Sunday Gazette-Mail from Charleston, West Virginia on August 13, 1972 · Page 140
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August 13, 1972

Sunday Gazette-Mail from Charleston, West Virginia · Page 140

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Location:
Charleston, West Virginia
Issue Date:
Sunday, August 13, 1972
Page:
Page 140
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Page 140 article text (OCR)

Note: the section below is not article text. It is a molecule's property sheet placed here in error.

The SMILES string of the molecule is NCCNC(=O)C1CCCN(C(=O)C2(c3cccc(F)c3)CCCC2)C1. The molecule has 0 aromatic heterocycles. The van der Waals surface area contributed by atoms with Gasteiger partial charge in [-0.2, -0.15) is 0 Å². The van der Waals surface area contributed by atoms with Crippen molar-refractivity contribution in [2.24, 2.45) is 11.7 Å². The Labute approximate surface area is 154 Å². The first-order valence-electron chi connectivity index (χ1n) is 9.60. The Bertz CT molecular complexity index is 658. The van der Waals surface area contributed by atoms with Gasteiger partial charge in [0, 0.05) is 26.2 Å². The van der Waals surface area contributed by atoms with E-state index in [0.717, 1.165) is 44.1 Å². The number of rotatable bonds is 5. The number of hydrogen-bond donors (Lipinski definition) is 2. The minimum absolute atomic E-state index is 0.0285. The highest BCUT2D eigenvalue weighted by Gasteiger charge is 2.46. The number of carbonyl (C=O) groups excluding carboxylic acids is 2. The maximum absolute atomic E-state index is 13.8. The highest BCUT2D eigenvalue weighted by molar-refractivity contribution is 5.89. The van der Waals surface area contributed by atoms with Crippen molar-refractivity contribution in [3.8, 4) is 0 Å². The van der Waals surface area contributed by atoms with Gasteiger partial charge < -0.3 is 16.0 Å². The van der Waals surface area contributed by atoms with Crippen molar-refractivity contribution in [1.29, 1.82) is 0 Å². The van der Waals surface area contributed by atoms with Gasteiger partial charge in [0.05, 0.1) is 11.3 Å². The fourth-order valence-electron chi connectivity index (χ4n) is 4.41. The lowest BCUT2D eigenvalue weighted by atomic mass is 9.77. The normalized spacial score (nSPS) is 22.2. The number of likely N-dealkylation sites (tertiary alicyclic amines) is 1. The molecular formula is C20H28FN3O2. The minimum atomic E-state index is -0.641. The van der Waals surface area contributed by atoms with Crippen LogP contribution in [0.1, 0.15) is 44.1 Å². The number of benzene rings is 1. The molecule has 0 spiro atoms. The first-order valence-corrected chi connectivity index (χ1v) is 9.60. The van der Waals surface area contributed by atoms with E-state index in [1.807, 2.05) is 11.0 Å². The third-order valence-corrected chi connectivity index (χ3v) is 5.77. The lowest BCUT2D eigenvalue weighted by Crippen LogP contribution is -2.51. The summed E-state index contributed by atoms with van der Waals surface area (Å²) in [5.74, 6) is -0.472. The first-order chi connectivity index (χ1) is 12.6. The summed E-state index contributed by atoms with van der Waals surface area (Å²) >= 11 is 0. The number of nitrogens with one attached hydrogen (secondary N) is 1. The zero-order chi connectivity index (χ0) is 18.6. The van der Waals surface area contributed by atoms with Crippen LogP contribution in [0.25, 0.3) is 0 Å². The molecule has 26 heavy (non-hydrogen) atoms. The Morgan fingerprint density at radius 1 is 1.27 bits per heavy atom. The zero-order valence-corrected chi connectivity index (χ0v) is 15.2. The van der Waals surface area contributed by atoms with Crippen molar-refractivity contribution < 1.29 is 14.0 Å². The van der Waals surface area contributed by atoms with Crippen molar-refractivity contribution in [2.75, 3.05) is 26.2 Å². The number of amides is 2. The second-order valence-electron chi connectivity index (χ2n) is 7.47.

My Favorite Jokes by Liz Torres ^York's Improvisation, and small clubs in the area, her career was launched. She's been on the Douglas, Carson, and Frost shows- was a regular on the Melba Moore Show and'has played in clubs and hotels on both coasts. Here are some of her jokes and observations: Liz Torres puts her comedy into songs, dances--physical stances--as well as jokes about herself and her background. She does soulful parody songs like, "I never knew that our romance had ended until you poisoned my food. I thought it was a lark when you kicked me in the heart--ibut now / know it was rude..." She does a takeoff on the opera singer who'd appear on the Sullivan Show, sing a serious piece and then to prove she was a regular per" son would launch into a pop tune with operatic bravado. Liz was born in New York, grew up in Puerto Rico and New York, and at the age of 6 learned to speak English watching Arthur Godfrey on television. She got a full scholarship to New York University, studied drama for a year, and left to become a go- go dancer. "I thought I was in one field where a college degree was meaningless--you had to go out there and start performing quick. Soon I found myself a lead dancer in a chorus in Las Vegas." Back in New York she worked with comedian Phil Foster's comedy workshop, "The New York Stickball Team," now disbanded. After trying out her act at New And the rich get richer T:..... : :;" v ··':! ' fLJ ' . - ' · · · · · · · ; . · ' · · · · ' ' · I (dried) When I was first starting out in show business ,| lived in New York'sJHell's Kitchen just a few blocks from the club. It's* a lovely neighborhood if you happen to be six foot six and a Green Beret There were a lot of characters on the street at night Because the'club was so close I hated to take a cab so I'd brave it and walk home at 4 a.m. After awhile they got used to seeing me and some ~of Them would stop and chat They'd ask where I got my boots or my clothes. I'd tell them and the next day when I'd go back, I'd see them in the same outfit I was wearing. They did go shopping at my store--Goodwill Industries) We weren't always poor. In fact, as a child in-Puerto Rico, we were quite well off until the stock market crash. A truck ran off the road and killed my father's pig. We were forced to move into my uncle's automobile. I slept in the glove compartment--children have no rights! My mother tried to make it livable. She put little pompons-in the back window and a little dog with a rolling head on the back seat A lot of people in show business reminisce about how their guidance counselors or teachers spotted some talent in them which was hidden from everyone else's eyes. Well, my drama teacher wanted me to leam a trade. I just came back from Puerto Rico, I hadn't been there in several years and for me it was a real homecoming. I was working at the El San Juan Hotel. I got in, signed my name at the desk--they gave me an apron and sent me to the kitchen. I've been in a hundred companies of West Side Story. Gradually they began to use me as technical director in charge of accents and mambos. One company was so small that I had to play botho Maria and Conchita--and in one scene the girls do a duet · I go out with a guy who's very romantic. He always wants to blow in my ear--with a trumpet 17

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